Tax Time – Super Contribution

At tax time there’s a few areas that you should consider, as there might be opportunities for you to receive a deduction. Across the next couple of days I will be sharing some areas you may not of thought about. The first one I’d like to cover is:

1.      Super contribution:

Self-employed

Great if you are self employed, or one spouse is not working.  Typically caps on tax deductible contributions for self-employed people are:

·        $30,000 for the financial year; or

·        $35,000 for the financial year if you are over 50 years of age on 30 June 2016.

Employed

The same caps apply if you are employed, but the contribution has to come from your employer, not you.  So you may be left only with salary sacrificing your last pay before 30 June 2016 to super.  Perhaps one of the other ideas would work for you.

10% rule

If some of your income is from employment and the rest is from other sources (self-employed or investment income) , then the 10% rule around super contributions will apply.  The 10% rule says that if more than 10% of your taxable income comes from employment, then you can’t make a contribution to super that is tax deductible.  If less than 10% of income comes from employment, then you are eligible for the tax deduction on all contributions up to $30,000 (or $35,000 for over 50s).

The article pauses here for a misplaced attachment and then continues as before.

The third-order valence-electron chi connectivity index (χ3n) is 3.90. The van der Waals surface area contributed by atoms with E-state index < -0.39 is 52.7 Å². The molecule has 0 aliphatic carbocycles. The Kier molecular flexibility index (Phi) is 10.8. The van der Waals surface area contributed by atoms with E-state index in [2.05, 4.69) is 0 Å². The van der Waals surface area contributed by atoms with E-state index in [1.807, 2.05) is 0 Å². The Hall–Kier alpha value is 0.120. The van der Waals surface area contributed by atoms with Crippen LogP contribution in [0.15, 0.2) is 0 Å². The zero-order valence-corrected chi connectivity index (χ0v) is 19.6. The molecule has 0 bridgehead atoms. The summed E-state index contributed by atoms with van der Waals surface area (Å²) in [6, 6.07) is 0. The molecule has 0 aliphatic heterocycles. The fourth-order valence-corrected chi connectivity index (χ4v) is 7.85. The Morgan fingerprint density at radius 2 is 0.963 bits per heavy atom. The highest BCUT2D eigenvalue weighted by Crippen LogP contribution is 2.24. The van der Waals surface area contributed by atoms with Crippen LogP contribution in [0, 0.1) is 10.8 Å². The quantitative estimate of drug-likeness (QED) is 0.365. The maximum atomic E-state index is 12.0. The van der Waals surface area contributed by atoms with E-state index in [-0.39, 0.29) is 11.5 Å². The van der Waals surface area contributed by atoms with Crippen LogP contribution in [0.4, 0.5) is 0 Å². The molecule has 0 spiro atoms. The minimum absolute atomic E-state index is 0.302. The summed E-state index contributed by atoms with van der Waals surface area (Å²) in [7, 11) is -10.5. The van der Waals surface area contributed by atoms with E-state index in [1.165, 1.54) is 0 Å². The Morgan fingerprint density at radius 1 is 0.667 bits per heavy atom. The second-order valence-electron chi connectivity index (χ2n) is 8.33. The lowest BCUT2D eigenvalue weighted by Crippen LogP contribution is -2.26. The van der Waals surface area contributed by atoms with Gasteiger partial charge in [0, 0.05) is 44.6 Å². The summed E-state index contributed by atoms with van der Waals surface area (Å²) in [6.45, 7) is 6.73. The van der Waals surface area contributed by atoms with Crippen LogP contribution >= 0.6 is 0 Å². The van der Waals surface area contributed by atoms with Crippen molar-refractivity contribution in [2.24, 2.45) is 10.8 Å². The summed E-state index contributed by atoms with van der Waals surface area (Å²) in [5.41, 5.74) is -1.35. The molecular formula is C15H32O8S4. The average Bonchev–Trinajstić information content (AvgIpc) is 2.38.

If you are not sure speak to your accountant or financial adviser.

Spouse contribution

If your spouse is not working, even if you are in an employed role, you can put up to $3,000 of your own money into your spouse’s super.  If they earned less than $10,800 in the financial year, you can claim a tax offset of $540 when you complete your tax return.  This scales down to zero for spouse’s whose income is $13,800 or above.

It doesn’t matter what super fund that contribution goes to for the tax deduction.  That is more a question around investment strategy, which is something I’ll cover another day.

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